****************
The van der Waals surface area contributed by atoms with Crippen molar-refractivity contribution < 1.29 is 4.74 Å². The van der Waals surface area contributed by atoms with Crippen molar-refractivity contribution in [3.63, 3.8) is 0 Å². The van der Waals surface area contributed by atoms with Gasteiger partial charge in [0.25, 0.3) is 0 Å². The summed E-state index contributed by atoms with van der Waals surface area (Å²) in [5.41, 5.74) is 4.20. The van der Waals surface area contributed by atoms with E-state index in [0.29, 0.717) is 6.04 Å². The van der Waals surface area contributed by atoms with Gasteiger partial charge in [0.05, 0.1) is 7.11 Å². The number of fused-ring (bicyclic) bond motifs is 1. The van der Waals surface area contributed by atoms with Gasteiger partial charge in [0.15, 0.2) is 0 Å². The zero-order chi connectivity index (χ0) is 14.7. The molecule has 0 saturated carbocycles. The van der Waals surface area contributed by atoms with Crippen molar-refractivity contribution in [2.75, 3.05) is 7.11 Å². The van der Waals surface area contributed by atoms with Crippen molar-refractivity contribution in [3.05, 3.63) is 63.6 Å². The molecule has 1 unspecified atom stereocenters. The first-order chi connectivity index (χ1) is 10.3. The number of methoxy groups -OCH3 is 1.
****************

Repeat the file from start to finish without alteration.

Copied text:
The van der Waals surface area contributed by atoms with Crippen molar-refractivity contribution < 1.29 is 4.74 Å². The van der Waals surface area contributed by atoms with Crippen molar-refractivity contribution in [3.63, 3.8) is 0 Å². The van der Waals surface area contributed by atoms with Gasteiger partial charge in [0.25, 0.3) is 0 Å². The summed E-state index contributed by atoms with van der Waals surface area (Å²) in [5.41, 5.74) is 4.20. The van der Waals surface area contributed by atoms with E-state index in [0.29, 0.717) is 6.04 Å². The van der Waals surface area contributed by atoms with Gasteiger partial charge in [0.05, 0.1) is 7.11 Å². The number of fused-ring (bicyclic) bond motifs is 1. The van der Waals surface area contributed by atoms with Gasteiger partial charge in [0.15, 0.2) is 0 Å². The zero-order chi connectivity index (χ0) is 14.7. The molecule has 0 saturated carbocycles. The van der Waals surface area contributed by atoms with Crippen molar-refractivity contribution in [2.75, 3.05) is 7.11 Å². The van der Waals surface area contributed by atoms with Crippen molar-refractivity contribution in [3.05, 3.63) is 63.6 Å². The molecule has 1 unspecified atom stereocenters. The first-order chi connectivity index (χ1) is 10.3. The number of methoxy groups -OCH3 is 1.